SBS’s new SP-1 2UBE Processor is one of those devices that defies easy categorization. The literature describes it as a tube “warmer”or “sweetener”, and that’s true enough—it can impart those qualities to a mix. But the SP-1 is not one of those boxes that’s simply intended to add a little obvious tube edge to otherwise clinical digital recordings. Instead, it’s one of those devices that’s at its best when you don’t notice it doing anything—until you turn it off. With that said, let me describe the SP-1’s features and layout, before getting into its sonic qualities.
The SP-1 is a single rack unit, tube-based processor, primarily intended for use on stereo mixes. At almost $3700, it’s clearly aimed at the high end of the industry—pro studios, mastering houses, possibly audiophile playback installations. The rear panel offers stereo ins and outs via balanced XLRs or unbalanced RCA jacks. The RCA ins can be switched through an onboard phono preamp, and the SP-1 can even provide a line level signal that can be processed through an external phono preamp (a “reverse phono” feature, for a subtly enhanced sound).
The front panel is simplicity itself—one of the nice aspects of this box. Besides the headphone jack and its associated level control, there are only two large knobs, two overload indicators (ch 1&2), and a power light. The two knobs control the amount of effect (stereo), for the high and low frequency ranges.
Technically, the SP-1 consists of a pair of dynamic expanders, one for the sub-bass (the first knob), and one for the high-frequency range (the second knob). But don’t confuse the SP-1's processing with what an exciter or a subharmonic synthesizer does! The SP-1 does not add frequency content to the signal—it merely enhances what’s already there. The idea is to subtly enhance the clarity and depth of a mix, and SBS seems to have gone to some lengths to make sure the SP-1 never imparts an over-processed quality to signals passing through it.
So how does the SP-1 fare in use? To test it, I ran several mixes through it… Some were basic mixes with little or no bus processing; others were heavily compressed and limited, with aggressive loudness maximizing applied. With the sub-bass and high-frequency knobs at their minimum position, there was little or no effect, although SBS points out that some subtle improvement in separation and imaging may be apparent at these settings. As I advanced both settings, the mixes started to display a subtle but definite increase in solidity (on the low end) and air (on the high end). Depending on the mix, somewhere between around 12 o’clock and 3 o’clock was the sweet spot for both controls. The unmastered mixes were able to accept a little more of the processing, and began to exhibit a greater sense of depth and separation. The mixes didn’t actually get wider, like with some imaging effects, but they seemed subtly wider (in a good way!). Above 1 or 2 o’clock, the very high end (cymbals, strumming) was noticeably enhanced, but it never really sounded EQ’d—instead the extra brightness came across as clarity and air. Even with the controls cranked, so the effect was clearly overdone, it still didn’t sound bad, just a bit more presence than needed, and that’s the idea behind this product. SBS points out that a good mix shouldn’t need or display much change, but a dense, heavily layered one should benefit from increased depth and clarity.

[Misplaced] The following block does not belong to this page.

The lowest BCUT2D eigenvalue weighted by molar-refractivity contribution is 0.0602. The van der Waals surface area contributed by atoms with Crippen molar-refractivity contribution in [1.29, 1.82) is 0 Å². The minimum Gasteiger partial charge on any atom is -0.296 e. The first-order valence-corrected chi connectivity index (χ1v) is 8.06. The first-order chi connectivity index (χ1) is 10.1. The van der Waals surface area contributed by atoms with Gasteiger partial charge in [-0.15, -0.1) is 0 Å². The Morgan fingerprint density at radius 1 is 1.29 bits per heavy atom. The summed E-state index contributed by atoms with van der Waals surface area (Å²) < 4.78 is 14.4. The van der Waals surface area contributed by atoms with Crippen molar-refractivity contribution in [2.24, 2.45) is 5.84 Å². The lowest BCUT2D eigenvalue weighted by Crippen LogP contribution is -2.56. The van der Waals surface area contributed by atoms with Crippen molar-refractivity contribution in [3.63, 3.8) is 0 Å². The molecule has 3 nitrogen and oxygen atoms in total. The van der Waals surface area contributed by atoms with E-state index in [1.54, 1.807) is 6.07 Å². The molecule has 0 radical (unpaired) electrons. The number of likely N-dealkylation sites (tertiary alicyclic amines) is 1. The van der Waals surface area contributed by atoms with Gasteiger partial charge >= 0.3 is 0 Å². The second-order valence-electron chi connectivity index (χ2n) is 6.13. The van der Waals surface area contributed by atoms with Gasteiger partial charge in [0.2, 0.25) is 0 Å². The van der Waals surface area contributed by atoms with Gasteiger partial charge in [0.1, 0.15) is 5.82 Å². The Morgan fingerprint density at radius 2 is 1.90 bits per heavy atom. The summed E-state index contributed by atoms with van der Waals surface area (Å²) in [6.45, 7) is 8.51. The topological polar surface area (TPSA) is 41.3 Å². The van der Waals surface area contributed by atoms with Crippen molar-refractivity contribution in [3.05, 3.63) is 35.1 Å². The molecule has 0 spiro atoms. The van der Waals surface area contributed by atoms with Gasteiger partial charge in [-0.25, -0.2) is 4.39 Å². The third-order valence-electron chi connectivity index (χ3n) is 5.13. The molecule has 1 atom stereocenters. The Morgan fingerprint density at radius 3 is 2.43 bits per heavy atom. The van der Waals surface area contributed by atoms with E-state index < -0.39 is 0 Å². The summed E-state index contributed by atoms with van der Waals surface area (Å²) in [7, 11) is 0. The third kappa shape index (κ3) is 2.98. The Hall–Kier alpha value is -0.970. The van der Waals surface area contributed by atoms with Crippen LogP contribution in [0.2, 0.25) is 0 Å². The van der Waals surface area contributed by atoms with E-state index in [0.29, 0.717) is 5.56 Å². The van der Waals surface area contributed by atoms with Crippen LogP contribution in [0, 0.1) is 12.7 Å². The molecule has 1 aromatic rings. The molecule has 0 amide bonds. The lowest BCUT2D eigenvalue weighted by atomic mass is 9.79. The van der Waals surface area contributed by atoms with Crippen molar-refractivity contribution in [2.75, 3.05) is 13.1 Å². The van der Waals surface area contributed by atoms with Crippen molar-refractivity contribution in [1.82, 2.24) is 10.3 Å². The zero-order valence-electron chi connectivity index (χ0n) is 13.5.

Waveforms (From SBS) Without SP-1 (Left), With SP-1 (Right)
When I ran some heavily-mastered mixes through the SP-1, it somehow managed to restore a little snap to transients and dense passages, that had been softened through aggressive compression and limiting. I envisioned a scenario where a song is mixed and/or mastered with the SP-1, but the client requests still more level (sigh). Would the unit’s beneficial qualities be sacrificed to the gods of the loudness wars? But I was pleasantly surprised—most of the perceived improvements in depth, separation, and transient impact survived another trip through the brickwall limiter (as long as it was applied with a careful hand). All in all, the SP-1 delivered the kind of sound that might otherwise be approached only with very careful application of traditional mastering processors like multiband compressors, and the like—and it did so with ease.
Waveforms (in Logic) Original Mix (top) vs SP-1 (bottom).
Which brings us to the bottom line… Clearly, coming in at the price it’s at, and offering the kind of subtle benefits it does, this is not a device for the casual user who wants some kind of magic wand that will turn all his mixes to gold. But for the serious mixer or mastering engineer, it could be just the ticket for that last bit of sonic quality that always seems so elusive. This is one of those devices that you really want to audition in person, rather than through lo-res streaming audio, but you may find that it was well worth the trip.
Note: Nick Moon carried out some mastering tests and discovered the SP-1 added more punch without altering the dynamics of the main waveform element. You can see screenshots from this test on the sbsdesigns site here: http://sbsdesigns.com/sp-1-2ube-processor-wave-form-screen-shots-2/
Pros: Subtle (never-overdone) enhancement of depth and presence.
Cons: I/O Calibration pots not easily accessible; high price tag.